We're taking that behavioral 'job to be done right now' information, which is super important. It's great if we can splice it against other information that we know about [consumers] and returning information, but what they're trying to do today is really important to them, so let's try and make the experience really tailored to that.
That's what the Gift Finder does. It's a series of questions. Ask them, who they're looking to buy for today? What's their price range? What sort of person are they like, just describe them in a few different kinds of personalities. It's three or four questions, and by answering those, we're then able to leverage dynamic keywords in the product recommendation engine to actually serve up the most relevant products for their needs, right now, today.
The other great part of that is where we can save that information for that amount of time and try and use that throughout the site, so that their current experience everywhere is relevant.
The Gift Finder has been a great success, he adds, pointing to the Christmas period as the firm’s busiest time of year:
Everyone's buying Christmas gifts. This year, we had over 100,000 people go through our Gift Finder, with a near 100% completion rate, really quick questions, easy UX, and actually we've got an 8.5% conversion rate for the people that went through this. It was really good.
It’s something that other firms outside of the e-commerce space could emulate, suggests Williams:
Just ask your questions about what your customers want, what do your products need, and actually do the similar kind of thing and hyper-personalize the output of what that is.
For its part, over the past couple of years, Virgin Experience Days has been going through its own digital transformation, moving on to the MACH architecture. As to what’s coming down the tech tracks, Williams predicts ongoing change:
The future is actually kind of here. With Google starting to layer in generative AI, the search space is going to change massively in the next six months. We're going to have people doing much more research, as well as having those product recommendations there. How are we going to make sure we're present and accurate?
Digital assistants will have an increased role to play, he argues:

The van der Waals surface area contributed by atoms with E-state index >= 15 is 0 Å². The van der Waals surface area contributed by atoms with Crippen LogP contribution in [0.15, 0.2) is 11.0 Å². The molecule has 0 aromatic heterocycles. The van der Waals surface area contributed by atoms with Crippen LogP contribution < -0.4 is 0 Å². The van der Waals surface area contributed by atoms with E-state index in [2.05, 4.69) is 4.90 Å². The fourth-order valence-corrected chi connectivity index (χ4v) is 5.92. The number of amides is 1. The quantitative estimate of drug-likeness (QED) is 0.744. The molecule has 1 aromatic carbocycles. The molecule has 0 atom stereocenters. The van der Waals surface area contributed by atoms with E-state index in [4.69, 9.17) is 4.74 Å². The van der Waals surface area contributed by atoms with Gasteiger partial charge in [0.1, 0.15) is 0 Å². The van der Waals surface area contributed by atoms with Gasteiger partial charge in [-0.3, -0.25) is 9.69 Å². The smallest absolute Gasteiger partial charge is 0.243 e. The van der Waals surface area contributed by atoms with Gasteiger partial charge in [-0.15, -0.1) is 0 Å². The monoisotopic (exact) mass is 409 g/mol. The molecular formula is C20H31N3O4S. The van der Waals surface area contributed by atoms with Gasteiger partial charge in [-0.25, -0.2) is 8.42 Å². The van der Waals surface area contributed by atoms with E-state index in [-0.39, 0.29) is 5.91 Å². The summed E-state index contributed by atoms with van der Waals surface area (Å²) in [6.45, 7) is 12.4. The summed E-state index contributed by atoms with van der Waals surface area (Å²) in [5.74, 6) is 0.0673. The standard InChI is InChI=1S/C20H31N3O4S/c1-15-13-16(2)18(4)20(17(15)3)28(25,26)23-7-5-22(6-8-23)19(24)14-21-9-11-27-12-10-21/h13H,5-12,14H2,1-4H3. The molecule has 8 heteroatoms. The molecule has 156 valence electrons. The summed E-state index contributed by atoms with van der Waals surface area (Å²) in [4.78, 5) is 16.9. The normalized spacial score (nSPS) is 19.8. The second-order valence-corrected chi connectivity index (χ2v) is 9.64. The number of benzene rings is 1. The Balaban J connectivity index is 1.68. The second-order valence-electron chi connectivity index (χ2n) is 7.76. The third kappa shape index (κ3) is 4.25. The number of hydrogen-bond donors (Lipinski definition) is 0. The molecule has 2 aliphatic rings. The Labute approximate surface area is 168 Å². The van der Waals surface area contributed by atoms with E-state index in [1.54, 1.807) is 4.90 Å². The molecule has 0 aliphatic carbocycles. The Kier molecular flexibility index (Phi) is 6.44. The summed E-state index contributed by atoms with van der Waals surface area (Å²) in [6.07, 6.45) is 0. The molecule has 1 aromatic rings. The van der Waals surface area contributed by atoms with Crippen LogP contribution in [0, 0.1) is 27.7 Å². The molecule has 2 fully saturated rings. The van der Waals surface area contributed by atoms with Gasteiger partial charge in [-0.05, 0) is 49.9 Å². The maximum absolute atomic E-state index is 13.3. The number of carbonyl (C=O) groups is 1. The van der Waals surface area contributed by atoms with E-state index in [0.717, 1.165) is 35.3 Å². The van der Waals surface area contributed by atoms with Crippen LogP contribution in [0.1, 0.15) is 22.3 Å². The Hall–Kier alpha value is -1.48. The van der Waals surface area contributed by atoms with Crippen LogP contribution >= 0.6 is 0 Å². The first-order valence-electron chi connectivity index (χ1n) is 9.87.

Beyond just asking the weather, the time and setting a timer for my cooking, we're now going to probably trust and delegate these digital assistants to do stuff in our day-to-day life. How are we, as businesses, going to make sure they understand what we're trying to get across to our customers?
Further down the track, immersive reality tech has great potential:
There's actually a quirk in our business where most of the people that consume an experience don't actually buy the experience. Eighty-plus percent of our consumers are gifters. If we could have immersive examples of experiences, you could have a whole new world of merchandizing where we could just showcase fun things going on. Or if you're really willing to go and want to see what an experience is, get a bit of a review of it, immersing yourself in that environment be great.
Getting buy-in for this sort of innovation is critical and one function that needs to be carried out is demystifying tech throughout the workplace. Williams says:
If I can tell my execs that we could do this one thing and leverage and open three new channels - or even one new channel - you're gonna start to get the buy-in and maybe the actual opportunities to properly explore this. That's when the hard bit comes, when you actually just have to take some action. You need an objective, you need a roadmap. That's exactly what happened with our Gift Finder. That was actually made by one person and they just saw what they could do, had a bit of an idea, a bit of a roadmap...We kept improving it, but we got it done. Now we're ready to move on and we've got the experience and successful win of that and the buy-in to now do more.
Just be the shepherd - show those trends and examples, keep up with stuff, start the conversations, and just champion the potential and it will take your businesses far.